Back to the syringe, for the moment

Well, not entirely. We’re using Lantus again for Eric’s basal rate, primarily because I can no longer deal with night after sleepless night of him shooting the moon and showing ketones at 1, 2, or 3 a.m. I’m not sure exactly how he does it but he’s developed a true gift for crimping his pump site overnight, and I will wake to find him fussy in the wee hours of the morning. BG check shows him well over 300, usually, and then a check of his blood ketones will have him anywhere from 0.3 to 1.0 – and that means an automatic site change plus some Humalog via syringe. I’ve had 5 nights in a row of interrupted sleep because of this and I’m done with it - the clinic agreed, I had to make the move back to Lantus for my own well being. Sleep deprivation does bad things to me mentally. Here’s to tonight’s rest!

Sorry to hear that! Why did his sugars get so terrible at night?!

I would never second guess the treatment choices of any diabetic, but as I struggle with my own pump management I often wonder why an endro would ever put a very young child on pump treatment. We brought my father-in-law home on a feeding tube many years ago, which required 17 daily hours of infusion. Infusion sites fell out, air bubbles would form in the infusion line, Pop would roll over on the lines…the machine was constantly making alarms. There were 10 of us supporting this home care and we were all exhausted. You are not a human version of CGM. Eric is safe at night and that’s the number one priority. Sleep tight, he will have a lot of energy and a much happier Mommy to play with tomorrow.

Good plan! Hope you both get needed sleep.

Just FYI. Like many others, I had better results when I switched to Levemir.

@Rebi, lately Eric has been pulling out or crimping his pump sites. Just in the past week, I’ve been changing them almost daily (usually in the wee hours of the night) because I’ll find him sky-high with ketones after a site becomes crimped. This has been happening more and more often in the past few months and I think it’s just that he’s 3, he’s active, he’s curious, and bouncy little boys who yank at their pump sites tend to have more site failures.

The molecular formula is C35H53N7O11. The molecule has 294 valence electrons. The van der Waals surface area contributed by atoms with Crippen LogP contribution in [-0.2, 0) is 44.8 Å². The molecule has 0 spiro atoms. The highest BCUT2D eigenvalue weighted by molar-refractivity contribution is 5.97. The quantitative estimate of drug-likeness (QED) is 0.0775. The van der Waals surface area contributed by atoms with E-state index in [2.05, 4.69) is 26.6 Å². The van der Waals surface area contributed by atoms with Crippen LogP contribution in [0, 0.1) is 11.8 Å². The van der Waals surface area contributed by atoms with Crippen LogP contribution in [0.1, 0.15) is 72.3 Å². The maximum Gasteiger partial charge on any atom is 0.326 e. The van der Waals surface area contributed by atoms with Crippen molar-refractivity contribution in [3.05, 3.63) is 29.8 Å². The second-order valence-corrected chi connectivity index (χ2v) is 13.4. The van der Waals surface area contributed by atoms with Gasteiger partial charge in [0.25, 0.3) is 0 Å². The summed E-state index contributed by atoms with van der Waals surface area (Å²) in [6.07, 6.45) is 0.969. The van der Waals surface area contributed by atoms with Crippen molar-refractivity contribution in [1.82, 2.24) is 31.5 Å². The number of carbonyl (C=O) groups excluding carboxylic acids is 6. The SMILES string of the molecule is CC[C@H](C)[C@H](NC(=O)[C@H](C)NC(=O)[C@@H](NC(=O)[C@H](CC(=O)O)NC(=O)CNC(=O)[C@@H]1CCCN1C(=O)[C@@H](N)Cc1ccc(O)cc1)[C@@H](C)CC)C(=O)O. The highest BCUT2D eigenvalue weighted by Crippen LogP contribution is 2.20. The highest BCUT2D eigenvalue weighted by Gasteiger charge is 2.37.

@nopucksnosticks, the reason is very simple: a small child uses such tiny amounts of insulin, only a pump can deliver them with any accuracy. We used syringes for the first 10 months because of insurance issues, and we had nothing even approaching decent control because we had to dilute the insulin 1:9 just to be able to measure the doses! When a kid eats 20 carbs and needs only 0.3 units of insulin to cover it, well… that’s impossible to measure in a syringe at full strength, so you HAVE to dilute it with saline. But the problem with diluted insulin is, you’re never able to be certain that he’s getting the full 0.3 U of insulin in the 3 units of solution you draw up, so your BG control is awful. We were happy any time his numbers were below 300, much of the time. That’s how bad it was. But this is a good compromise - the pump can measure out the bolus and correction doses with much greater accuracy than we can, but the Lantus spares us from having to deal with middle-of-the-night set changes.

@Gerri - got six hours last night, and it was bliss!

Thanks, did not even consider teeny amounts of insulin, and 20 carbs, oh my. Happy for Eric and the rest of the family a new approach was possible.

Happy for your sleep!

How were Eric’s morning numbers?

@nopucksnosticks, unless you’ve been-there-done-that, you had no way of knowing. He was still a baby when Dx’d. But even now, he can eat a huge meal of 50 carbs or so and still take less than 2 U.

@Gerri, so far, morning numbers have been low, low, low - 60s, 70s, not where I want them. Lantus does have its drawbacks - with the pump I can adjust the basal rate downward through the very early a.m., and I can’t do that with Lantus. But, he hasn’t lost a pump site in the week since we put him on the Lantus and started taking the pump off him at night. So that’s a pretty telling clue that the problem came from him being irritated by the pump itself and tugging or scratching at the site.